Conditions are ripe for another above-average hurricane season that could potentially send ripples throughout natural gas production in the Gulf of Mexico (GOM) over the next three months, the National Oceanic and Atmospheric Administration (NOAA) said in a new forecast.

Should the NOAA’s Climate Prediction Center forecast bear out, it would mark the sixth consecutive year of above-average tropical storm activity. In 2020, there were 30 named storms – the most active on record – and a dozen made landfall in the continental United States. The previous record for the most storms was 28 in 2005.

NOAA scientists predicted that the likelihood of an above-normal 2021 Atlantic hurricane season is 65%. They estimated a 25% chance of a near-normal season and only a 10% chance of a below-normal season.

“A mix of competing oceanic and atmospheric conditions generally favor above-average activity for the remainder of the Atlantic hurricane season, including the potential return of La Nina in the months ahead,” said lead seasonal hurricane forecaster Matthew Rosencrans at NOAA’s Climate Prediction Center (CPC). 

The hurricane season, which officially runs from June through November, generated multiple storms in 2020 that pushed into the Gulf Coast and interrupted natural gas production on several occasions over the summer and early fall.  

The latest outlook from CPC calls for the number of named storms to be in the range of 15 to 21, including seven to 10 hurricanes and three to five major hurricanes. It marked an increase from its May prediction for 13 to 20 named storms and six to 10 hurricanes, though its prediction of major hurricanes was unchanged. Major hurricanes are those that could become Category 3, 4 or 5 storms carrying winds of 111 mph or higher.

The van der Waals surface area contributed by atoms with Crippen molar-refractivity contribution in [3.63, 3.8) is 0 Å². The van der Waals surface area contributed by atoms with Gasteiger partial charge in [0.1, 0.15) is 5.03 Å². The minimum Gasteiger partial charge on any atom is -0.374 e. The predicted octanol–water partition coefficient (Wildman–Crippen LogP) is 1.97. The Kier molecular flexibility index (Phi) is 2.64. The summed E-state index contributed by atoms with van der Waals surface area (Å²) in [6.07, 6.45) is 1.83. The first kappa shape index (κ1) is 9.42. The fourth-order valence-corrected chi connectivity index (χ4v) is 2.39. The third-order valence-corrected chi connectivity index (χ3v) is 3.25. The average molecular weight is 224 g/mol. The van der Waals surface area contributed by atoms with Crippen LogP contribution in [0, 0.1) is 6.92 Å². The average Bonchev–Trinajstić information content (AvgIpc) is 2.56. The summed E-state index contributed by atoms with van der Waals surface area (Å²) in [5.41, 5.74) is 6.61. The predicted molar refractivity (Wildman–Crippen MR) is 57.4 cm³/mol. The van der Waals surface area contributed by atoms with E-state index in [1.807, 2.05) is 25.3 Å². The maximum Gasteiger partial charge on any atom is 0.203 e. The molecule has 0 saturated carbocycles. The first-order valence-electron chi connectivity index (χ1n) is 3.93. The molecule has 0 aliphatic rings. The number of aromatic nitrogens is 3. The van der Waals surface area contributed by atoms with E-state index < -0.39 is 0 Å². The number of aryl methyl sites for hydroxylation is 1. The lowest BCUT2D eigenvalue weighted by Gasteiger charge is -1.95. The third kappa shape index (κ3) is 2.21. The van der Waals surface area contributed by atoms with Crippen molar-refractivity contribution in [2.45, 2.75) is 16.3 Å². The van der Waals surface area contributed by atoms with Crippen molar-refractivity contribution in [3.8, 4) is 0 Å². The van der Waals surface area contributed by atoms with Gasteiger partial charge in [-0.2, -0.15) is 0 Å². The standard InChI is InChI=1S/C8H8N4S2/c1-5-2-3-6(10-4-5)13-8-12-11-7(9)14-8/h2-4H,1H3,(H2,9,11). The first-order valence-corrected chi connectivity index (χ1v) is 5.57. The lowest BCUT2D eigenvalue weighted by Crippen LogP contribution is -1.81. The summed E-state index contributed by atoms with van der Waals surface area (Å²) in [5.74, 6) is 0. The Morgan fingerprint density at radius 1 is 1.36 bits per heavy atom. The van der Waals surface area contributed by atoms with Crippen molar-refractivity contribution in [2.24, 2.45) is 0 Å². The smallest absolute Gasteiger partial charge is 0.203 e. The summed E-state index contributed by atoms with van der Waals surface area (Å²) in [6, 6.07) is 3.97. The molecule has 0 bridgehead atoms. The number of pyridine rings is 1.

Meteorologists at Colorado State University in April also predicted an above-average storm season. They forecasted four major hurricanes in the Atlantic Basin this year, with at least one likely making landfall on the U.S. coastline.

Rosencrans told reporters Wednesday that Atlantic sea surface temperatures are not expected to be as warm as in 2020. However, reduced vertical wind shear and an enhanced west Africa monsoon are likely to contribute to an increase in seasonal hurricane activity after a relatively mild July.  

The updated outlook included the five named storms that have formed so far – four prior to July — with Hurricane Elsa becoming the earliest fifth named storm on record early last month. It marked the most active launch of the hurricane season to date.

“After a record-setting start, the 2021 Atlantic hurricane season does not show any signs of relenting as it enters the peak months ahead,” said NOAA administrator Rick Spinrad.

U.S. natural gas production in July and early August hovered near 90 Bcf/d, off highs of 92-93 Bcf/d in June. It is also below the level many forecasters say is needed to keep pace with mounting demand amid a hot summer and continued strong demand for U.S exports of liquefied natural gas.

Against that backdrop, analysts said there is little room for hurricane-induced production disruptions this year without affecting already vulnerable storage supplies of natural gas for the coming winter.The U.S. Energy Information Administration has consistently reported light natural gas storage injections this summer that could leave inventories for winter anemic. Storage data continue to show “tight supply/demand balances, and that likely will remain the case until production can make a significant push higher,” Bespoke Weather Services said.